Medically Reviewed on 10/17/2022

Generic Name: triamterene

Brand Name: Dyrenium

Drug Class: Diuretics, Potassium-Sparing

What is triamterene, and what is it used for?

Triamterene is a medication used in the management and treatment of fluid retention and swelling (edema) associated with various conditions including heart failure, liver or kidney disease, and edema induced by certain medications.

Triamterene may be used alone or with other diuretics such as hydrochlorothiazide, either to enhance their diuretic effect, or for its potassium-sparing property.

Triamterene is a potassium-sparing diuretic that reduces edema by increasing the excretion of sodium and water in the urine, but unlike some of the other classes of diuretics, it does not increase the excretion of potassium and other electrolytes such as calcium, magnesium, and hydrogen. The sodium excretion (natriuresis) and increased urine output (diuresis) reduce water retention and the associated edema. Triamterene can increase blood potassium levels which may sometimes result in hyperkalemia.

Nephron is a functioning unit of the kidneys which filters out waste and reabsorbs minerals like sodium, potassium, and calcium. Triamterene blocks the sodium channels in the cells lining (epithelial) the distal convoluted tubule and collecting duct parts of the nephron, which prevents the reabsorption of sodium and water. The sodium uptake in the distal tubule and connecting duct is limited, hence, triamterene is generally considered to have only weak natriuretic, diuretic and antihypertensive effects.

The uses of triamterene include:


  • Management of edema in the following conditions:
    • Congestive heart failure
    • Liver cirrhosis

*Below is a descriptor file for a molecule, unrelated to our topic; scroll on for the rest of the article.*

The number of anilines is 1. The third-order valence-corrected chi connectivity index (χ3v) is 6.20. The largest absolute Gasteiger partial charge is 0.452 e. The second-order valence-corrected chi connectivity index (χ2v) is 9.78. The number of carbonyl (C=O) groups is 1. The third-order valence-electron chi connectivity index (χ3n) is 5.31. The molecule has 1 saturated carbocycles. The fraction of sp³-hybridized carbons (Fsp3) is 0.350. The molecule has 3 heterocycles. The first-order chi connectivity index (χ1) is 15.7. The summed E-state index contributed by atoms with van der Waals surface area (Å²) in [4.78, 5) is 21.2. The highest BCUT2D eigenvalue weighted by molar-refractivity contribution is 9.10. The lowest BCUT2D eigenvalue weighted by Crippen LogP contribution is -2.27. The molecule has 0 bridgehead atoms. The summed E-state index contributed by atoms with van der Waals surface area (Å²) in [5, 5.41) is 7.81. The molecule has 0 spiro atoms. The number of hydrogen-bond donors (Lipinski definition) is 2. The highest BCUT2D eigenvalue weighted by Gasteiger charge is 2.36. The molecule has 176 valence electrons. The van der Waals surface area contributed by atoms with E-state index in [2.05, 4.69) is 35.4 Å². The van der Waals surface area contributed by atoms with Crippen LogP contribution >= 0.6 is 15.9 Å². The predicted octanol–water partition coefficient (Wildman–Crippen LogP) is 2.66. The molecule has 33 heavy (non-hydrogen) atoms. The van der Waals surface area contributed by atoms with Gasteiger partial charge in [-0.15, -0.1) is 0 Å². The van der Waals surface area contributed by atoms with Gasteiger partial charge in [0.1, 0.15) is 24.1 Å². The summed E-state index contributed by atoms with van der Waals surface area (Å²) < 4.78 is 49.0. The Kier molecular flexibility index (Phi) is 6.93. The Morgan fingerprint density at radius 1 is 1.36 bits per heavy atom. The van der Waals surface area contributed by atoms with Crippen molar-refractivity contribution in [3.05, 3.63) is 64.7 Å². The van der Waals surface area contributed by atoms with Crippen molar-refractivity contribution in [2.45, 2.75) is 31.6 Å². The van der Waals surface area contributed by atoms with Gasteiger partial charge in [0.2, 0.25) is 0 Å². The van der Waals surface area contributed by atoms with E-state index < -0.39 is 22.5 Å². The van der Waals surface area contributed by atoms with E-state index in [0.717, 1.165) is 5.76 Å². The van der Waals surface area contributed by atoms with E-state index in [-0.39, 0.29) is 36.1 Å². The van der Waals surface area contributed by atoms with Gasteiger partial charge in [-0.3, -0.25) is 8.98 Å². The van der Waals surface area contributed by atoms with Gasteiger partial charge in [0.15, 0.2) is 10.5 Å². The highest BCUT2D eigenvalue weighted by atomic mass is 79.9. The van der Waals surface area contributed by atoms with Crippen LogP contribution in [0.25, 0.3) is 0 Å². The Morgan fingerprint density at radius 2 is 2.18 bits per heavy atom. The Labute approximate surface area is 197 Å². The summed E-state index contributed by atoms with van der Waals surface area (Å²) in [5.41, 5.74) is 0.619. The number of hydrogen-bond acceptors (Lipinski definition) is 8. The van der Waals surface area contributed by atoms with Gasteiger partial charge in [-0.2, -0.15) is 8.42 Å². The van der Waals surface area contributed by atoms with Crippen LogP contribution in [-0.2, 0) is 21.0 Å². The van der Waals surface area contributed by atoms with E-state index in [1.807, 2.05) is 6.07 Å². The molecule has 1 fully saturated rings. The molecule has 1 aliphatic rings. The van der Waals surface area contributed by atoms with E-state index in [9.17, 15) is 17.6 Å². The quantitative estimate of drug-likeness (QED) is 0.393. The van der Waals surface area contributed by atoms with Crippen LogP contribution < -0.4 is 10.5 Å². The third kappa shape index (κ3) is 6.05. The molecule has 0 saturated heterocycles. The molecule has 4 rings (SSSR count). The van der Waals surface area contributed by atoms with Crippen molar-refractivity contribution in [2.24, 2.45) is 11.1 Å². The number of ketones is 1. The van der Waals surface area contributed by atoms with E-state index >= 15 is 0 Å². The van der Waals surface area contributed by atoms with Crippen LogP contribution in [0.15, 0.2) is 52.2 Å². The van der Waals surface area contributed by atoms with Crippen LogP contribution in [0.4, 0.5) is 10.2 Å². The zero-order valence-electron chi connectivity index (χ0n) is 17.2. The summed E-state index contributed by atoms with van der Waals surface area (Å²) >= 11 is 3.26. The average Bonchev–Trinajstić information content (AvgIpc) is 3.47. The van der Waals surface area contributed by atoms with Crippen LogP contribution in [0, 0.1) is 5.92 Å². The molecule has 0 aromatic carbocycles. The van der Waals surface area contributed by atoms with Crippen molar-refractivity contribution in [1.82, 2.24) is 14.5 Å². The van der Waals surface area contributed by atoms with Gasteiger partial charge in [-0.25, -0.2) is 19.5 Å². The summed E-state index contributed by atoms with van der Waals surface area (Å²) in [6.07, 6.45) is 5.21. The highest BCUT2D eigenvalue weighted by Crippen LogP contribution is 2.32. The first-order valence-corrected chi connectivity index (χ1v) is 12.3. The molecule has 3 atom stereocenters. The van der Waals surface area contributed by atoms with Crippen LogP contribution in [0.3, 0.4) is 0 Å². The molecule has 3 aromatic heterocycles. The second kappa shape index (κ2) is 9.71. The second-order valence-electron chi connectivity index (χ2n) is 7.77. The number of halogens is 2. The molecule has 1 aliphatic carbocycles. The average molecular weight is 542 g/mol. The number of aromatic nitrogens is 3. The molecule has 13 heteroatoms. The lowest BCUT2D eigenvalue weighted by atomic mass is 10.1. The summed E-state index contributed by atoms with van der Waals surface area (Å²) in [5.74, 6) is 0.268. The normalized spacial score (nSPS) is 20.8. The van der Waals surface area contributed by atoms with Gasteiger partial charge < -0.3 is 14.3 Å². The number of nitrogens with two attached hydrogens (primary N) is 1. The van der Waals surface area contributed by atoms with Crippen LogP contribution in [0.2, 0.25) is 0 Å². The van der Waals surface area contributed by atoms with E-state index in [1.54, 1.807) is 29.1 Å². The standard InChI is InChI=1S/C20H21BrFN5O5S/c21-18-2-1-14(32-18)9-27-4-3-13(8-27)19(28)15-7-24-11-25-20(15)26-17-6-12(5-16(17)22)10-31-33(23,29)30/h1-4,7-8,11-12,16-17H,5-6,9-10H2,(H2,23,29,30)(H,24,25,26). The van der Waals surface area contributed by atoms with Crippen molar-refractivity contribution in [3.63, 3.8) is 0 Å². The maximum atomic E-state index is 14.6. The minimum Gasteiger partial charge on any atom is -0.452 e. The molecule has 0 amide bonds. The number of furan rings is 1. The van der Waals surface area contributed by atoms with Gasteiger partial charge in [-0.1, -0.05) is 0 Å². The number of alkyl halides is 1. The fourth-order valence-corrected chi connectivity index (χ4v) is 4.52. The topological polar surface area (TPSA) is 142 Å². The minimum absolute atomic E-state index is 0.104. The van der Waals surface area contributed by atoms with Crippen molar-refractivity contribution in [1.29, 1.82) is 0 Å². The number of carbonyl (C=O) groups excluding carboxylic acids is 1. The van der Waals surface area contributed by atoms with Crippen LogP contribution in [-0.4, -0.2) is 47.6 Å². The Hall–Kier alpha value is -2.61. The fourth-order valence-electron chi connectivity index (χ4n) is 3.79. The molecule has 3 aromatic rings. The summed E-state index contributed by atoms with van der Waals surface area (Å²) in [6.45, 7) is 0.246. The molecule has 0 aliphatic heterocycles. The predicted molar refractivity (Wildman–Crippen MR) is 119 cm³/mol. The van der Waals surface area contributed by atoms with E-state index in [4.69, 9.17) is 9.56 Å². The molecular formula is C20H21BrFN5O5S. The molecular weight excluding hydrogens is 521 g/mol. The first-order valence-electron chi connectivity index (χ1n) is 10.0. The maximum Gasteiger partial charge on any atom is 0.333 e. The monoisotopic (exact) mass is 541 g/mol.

• Nephrotic syndrome, a kidney disorder that causes excessive protein excretion
    • Steroid-induced edema
    • Edema from an unidentified cause (idiopathic)
    • Edema due to secondary hyperaldosteronism, a condition with high levels of aldosterone, a steroid hormone that inhibits sodium excretion



  • Do not use in patients with hypersensitivity to triamterene or any of its components.
  • Do not use in patients with the following conditions:
  • Do not use concurrently with other potassium-sparing diuretics or other formulations containing triamterene.
  • Triamterene can cause hyperkalemia, and the risk is higher in patients with impaired kidney function or diabetes, elderly or severely ill patients. Monitor potassium levels at frequent intervals. Discontinue triamterene in patients who develop hyperkalemia, evaluate for irregular heart rhythm conditions (arrhythmia), and treat appropriately.
  • Avoid use of diuretics for treatment of elevated blood pressure in patients with primary adrenal insufficiency (Addison disease).
  • Do not use triamterene to treat edema normally associated with pregnancy that does not have any pathological cause. Do not use in breastfeeding women.
  • There have been isolated reports of hypersensitivity reactions. Monitor patients for blood disorders, liver damage or other reactions.
  • Triamterene can cause fluid and electrolyte loss. Monitor patients, particularly those with heart disease, renal disease or liver cirrhosis, for electrolyte disturbances and dehydration, and adjust dose appropriately.
  • Use with caution in patients with diabetes mellitus, triamterene may increase blood glucose levels.
  • Triamterene may increase uric acid levels, use with caution in patients with high uric acid levels in blood (hyperuricemia) or gout.
  • Use with caution in patients with kidney function impairment or a history of kidney stones.
  • Use with caution in patients with severe liver dysfunction. Monitor and maintain electrolyte and acid/base balance to prevent brain damage related to liver disease (hepatic encephalopathy).
  • Abrupt discontinuation of triamterene after prolonged therapy may cause rebound excretion of potassium in urine (kaliuresis). Withdraw gradually in patients who have received triamterene therapy for prolonged periods.


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What are the side effects of triamterene?

Common side effects of triamterene include: